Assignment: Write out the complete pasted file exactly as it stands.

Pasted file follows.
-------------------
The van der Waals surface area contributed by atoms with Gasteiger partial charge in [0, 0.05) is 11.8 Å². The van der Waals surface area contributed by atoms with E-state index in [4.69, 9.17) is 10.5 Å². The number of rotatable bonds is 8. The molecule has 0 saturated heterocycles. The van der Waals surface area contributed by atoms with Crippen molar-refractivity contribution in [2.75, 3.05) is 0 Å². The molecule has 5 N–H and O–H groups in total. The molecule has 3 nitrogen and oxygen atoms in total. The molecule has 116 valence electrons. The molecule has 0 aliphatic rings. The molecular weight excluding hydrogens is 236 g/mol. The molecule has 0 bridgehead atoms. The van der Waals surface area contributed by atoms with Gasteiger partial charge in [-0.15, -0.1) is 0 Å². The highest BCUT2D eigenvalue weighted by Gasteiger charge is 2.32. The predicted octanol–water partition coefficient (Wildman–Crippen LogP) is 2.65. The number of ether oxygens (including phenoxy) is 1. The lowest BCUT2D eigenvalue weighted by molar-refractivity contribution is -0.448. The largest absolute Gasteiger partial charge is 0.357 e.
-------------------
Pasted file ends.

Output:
The van der Waals surface area contributed by atoms with Gasteiger partial charge in [0, 0.05) is 11.8 Å². The van der Waals surface area contributed by atoms with E-state index in [4.69, 9.17) is 10.5 Å². The number of rotatable bonds is 8. The molecule has 0 saturated heterocycles. The van der Waals surface area contributed by atoms with Crippen molar-refractivity contribution in [2.75, 3.05) is 0 Å². The molecule has 5 N–H and O–H groups in total. The molecule has 3 nitrogen and oxygen atoms in total. The molecule has 116 valence electrons. The molecule has 0 aliphatic rings. The molecular weight excluding hydrogens is 236 g/mol. The molecule has 0 bridgehead atoms. The van der Waals surface area contributed by atoms with Gasteiger partial charge in [-0.15, -0.1) is 0 Å². The highest BCUT2D eigenvalue weighted by Gasteiger charge is 2.32. The predicted octanol–water partition coefficient (Wildman–Crippen LogP) is 2.65. The number of ether oxygens (including phenoxy) is 1. The lowest BCUT2D eigenvalue weighted by molar-refractivity contribution is -0.448. The largest absolute Gasteiger partial charge is 0.357 e.